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Fears grow as residents at mouth of Amazon River face troublesome phenomenon: 'Nature is revolting'

"I've been reading nature since I was a child, but I am no longer able to decipher it."

"I've been reading nature since I was a child, but I am no longer able to decipher it."

Photo Credit: iStock

Rising sea levels, coupled with other man-made actions, are wreaking havoc on the islands of Brazil's Bailique Archipelago, Mongabay reported.

What's happening?

The Bailique Archipelago sits at the crossroads of the Amazon River and the Atlantic Ocean, and saltwater intrusion — when salty seawater pushes upstream into freshwater — is a natural phenomenon.

However, rising sea levels and human actions like damming are causing water cycle changes, and brackish water is overtaking the river and inundating communities for longer periods. 

Why are these changes concerning?

More frequent saltwater intrusion is making it harder for residents to gather potable water for their drinking and cooking needs, and many have turned to catching rainwater.

It's also making the archipelago's main economic crop, açaí berries, salty in flavor. Meanwhile, erosion caused by changes to the Amazon's flow is destroying palm trees.

While thousands of people have already fled the region, others, like boat pilot Aurélio Marques, struggle to adapt, according to Mongabay.

"It seems that nature is revolting, angry with us," Marques told the publication. "I've been reading nature since I was a child, but I am no longer able to decipher it."

As our planet continues to warm, the Amazon isn't the only place susceptible to brackish water overtaking rivers. In October, saltwater intrusion exacerbated by drought threatened drinking water availability for about a million New Orleans residents.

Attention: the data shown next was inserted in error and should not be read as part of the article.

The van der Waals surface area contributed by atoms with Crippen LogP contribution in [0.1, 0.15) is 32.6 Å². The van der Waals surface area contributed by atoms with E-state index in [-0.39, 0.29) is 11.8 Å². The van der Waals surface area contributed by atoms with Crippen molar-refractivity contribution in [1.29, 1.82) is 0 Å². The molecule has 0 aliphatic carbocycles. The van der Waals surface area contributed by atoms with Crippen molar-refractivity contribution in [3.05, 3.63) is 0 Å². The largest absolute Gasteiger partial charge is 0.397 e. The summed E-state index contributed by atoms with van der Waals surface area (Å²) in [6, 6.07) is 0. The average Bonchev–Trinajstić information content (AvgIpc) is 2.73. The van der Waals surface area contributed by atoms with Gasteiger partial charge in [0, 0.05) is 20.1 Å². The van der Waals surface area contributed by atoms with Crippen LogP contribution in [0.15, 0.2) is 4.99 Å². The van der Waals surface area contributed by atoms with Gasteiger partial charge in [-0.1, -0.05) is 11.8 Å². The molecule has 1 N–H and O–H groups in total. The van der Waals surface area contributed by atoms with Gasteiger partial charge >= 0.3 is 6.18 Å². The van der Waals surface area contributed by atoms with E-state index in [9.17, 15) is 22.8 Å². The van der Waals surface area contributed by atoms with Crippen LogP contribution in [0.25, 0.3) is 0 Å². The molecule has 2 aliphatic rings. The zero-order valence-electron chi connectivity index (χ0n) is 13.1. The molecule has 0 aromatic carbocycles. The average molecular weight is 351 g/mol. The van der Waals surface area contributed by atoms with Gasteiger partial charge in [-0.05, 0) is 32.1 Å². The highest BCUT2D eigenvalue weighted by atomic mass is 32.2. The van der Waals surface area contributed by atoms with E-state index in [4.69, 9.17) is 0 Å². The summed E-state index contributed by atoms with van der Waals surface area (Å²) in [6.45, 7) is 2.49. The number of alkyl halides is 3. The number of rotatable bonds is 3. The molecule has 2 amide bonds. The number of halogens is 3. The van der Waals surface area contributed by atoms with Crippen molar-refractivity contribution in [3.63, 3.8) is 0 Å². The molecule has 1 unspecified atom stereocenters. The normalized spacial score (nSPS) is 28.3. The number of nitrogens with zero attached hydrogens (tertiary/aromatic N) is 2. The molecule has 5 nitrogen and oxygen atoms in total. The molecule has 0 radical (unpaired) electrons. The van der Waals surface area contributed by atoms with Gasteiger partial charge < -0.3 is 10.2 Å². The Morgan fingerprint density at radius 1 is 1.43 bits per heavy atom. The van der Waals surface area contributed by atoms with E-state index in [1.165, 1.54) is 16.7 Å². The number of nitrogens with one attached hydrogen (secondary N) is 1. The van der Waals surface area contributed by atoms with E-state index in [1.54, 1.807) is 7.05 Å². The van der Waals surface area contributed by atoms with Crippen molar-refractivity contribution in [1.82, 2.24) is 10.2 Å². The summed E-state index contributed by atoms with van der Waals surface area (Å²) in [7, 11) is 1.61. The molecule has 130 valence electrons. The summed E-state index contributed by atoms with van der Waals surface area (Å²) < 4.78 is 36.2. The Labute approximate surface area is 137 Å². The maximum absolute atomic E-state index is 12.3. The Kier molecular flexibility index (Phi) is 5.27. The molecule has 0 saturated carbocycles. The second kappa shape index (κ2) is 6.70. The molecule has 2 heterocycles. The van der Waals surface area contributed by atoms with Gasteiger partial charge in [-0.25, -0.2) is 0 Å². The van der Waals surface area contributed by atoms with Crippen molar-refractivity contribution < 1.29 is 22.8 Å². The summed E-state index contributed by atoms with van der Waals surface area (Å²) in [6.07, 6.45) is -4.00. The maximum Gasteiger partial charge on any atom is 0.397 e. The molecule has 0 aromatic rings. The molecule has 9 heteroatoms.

Plus, a plethora of other human-induced problems are threatening rivers worldwide. Last year, a portion of another Brazilian river, the 684-mile long Tietê, turned into a toxic foam due to phosphate and phosphorus residues from household detergents entering the waterway. The foam was dangerous to humans and killed off fish, birds, and other wildlife. 

What's being done about the salinization of the river?

The Amapá Water and Sewage Company, which is responsible for Bailique's water supply, began desalinizing water in the archipelago's main community of Vila Progresso in 2023. However, the machines didn't work properly due to the level of salinity and sediments in the water. New plants are expected to pop up by the end of 2024

Meanwhile, Macapá City Hall (Bailique belongs to the Macapá municipality) sent boatloads of bottled water to archipelago residents, but some families received only a six-pack of 1.5-liter bottles after the boats hauling them were stranded on riverbanks because of the ongoing drought. 

Local experts are also awaiting news on federal funding to carry out a continued measurement of Bailique's salinization and erosion. The funds were promised in July 2023, but they have not yet received a response on when they will be delivered.

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